He does not deal with us according to our sins,
nor repay us according to our iniquities.
For as high as the heavens are above the earth,
so great is his steadfast love toward those who fear him.
John 16:20-24 (ESV)
Joy to Come
Jesus said, “Very truly, I tell you, you will weep and mourn, but the world will rejoice; you will have pain, but your pain will turn into joy.
When a woman is in labor, she has pain, because her hour has come. But when her child is born, she no longer remembers the anguish because of the joy of having brought a human being into the world. So you have pain now; but I will see you again, and your hearts will rejoice, and no one will take your joy from you. On that day you will ask nothing of me.
Very truly, I tell you, if you ask anything of the Father in my name, he will give it to you. Until now you have not asked for anything in my name. Ask and you will receive, so that your joy may be complete.”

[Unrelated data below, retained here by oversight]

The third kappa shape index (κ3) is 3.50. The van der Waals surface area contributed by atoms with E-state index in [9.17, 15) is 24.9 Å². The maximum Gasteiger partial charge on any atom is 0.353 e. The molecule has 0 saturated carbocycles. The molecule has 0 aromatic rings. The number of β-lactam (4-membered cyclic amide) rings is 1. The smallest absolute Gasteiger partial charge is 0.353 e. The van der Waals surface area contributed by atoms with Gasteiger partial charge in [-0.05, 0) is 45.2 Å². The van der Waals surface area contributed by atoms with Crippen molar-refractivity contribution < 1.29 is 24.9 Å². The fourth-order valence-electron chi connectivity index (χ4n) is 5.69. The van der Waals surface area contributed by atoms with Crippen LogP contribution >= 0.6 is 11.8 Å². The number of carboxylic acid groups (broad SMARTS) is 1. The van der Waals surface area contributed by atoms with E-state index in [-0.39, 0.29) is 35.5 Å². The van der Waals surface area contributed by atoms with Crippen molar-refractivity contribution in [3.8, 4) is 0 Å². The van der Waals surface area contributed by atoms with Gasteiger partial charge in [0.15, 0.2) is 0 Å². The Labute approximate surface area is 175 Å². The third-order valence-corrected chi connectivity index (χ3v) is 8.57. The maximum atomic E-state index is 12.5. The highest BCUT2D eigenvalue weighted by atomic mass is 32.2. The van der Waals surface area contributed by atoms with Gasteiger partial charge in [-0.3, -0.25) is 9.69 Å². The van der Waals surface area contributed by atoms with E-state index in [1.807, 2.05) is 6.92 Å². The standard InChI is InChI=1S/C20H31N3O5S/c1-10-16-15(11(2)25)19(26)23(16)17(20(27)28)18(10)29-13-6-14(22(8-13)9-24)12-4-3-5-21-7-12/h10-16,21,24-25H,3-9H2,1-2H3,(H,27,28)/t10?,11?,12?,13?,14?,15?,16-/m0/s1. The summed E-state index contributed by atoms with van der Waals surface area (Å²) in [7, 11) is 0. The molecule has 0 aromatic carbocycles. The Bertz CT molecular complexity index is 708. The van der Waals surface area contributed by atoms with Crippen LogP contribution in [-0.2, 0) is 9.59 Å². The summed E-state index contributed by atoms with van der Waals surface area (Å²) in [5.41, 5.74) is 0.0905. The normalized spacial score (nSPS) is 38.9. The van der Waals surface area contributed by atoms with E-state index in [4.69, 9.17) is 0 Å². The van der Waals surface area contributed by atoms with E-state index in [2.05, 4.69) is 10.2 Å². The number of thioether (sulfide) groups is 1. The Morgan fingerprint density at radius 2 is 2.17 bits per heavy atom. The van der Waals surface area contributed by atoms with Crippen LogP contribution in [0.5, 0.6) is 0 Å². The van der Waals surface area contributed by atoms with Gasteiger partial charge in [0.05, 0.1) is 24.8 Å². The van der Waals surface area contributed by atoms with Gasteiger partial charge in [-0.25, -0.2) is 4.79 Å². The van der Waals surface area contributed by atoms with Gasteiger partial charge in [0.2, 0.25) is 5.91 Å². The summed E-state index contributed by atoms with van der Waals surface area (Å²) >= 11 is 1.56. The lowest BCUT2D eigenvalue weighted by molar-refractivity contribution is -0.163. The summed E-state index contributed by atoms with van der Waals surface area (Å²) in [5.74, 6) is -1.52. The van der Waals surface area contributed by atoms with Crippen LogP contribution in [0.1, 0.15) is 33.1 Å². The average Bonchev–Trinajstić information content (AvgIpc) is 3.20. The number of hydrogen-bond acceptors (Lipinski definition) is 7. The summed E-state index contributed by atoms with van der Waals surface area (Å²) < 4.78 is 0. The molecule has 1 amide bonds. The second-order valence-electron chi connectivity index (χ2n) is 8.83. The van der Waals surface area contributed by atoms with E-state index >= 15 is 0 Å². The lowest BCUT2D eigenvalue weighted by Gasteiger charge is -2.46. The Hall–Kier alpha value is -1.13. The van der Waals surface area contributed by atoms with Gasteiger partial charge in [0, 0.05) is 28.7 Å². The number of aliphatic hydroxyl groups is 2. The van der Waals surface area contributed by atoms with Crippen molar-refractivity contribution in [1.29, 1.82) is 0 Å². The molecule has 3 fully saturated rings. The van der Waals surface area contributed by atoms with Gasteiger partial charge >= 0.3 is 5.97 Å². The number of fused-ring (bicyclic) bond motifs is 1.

Notes on the Scripture
Christianity is the ultimate expression of “delayed gratification.” Many martyrs have given their lives for their faith in Christ. Most of us will not be called to such great sacrifice, but we are called, at times, to make small sacrifices, because of our belief in the joy that will come to our eternal soul.
In today’s passage, Christ speaks words of enormous comfort to the apostles, who are disconsolate at the approach of Jesus’ cruel death. The example he gives, of a woman in labor, is wonderful; it is something that everyone can understand and appreciate, for birth can indeed be terribly painful (and in that time, dangerous) to the mother; yet the result is one of the happiest moments in the woman’s life.
For most of us, Christ’s burden is light and the reward is great. Life is not fair, although in this case the unfairness runs in our favor. We are given the same eternal salvation as those who were crucified, those who were thrown to lions, and those who spend their entire adult lives as monks and nuns, living in poverty and discomfort.
In fact, often Christ’s “burden” is an earthly blessing, especially for those who feel God’s Holy Spirit in their lives. Every person’s life is full of cares and woes. When we really can grasp the significance of our salvation, they do not hurt so much. Christ did say, “Come to me, those of you who labor and carry heavy burdens, and I will refresh you.”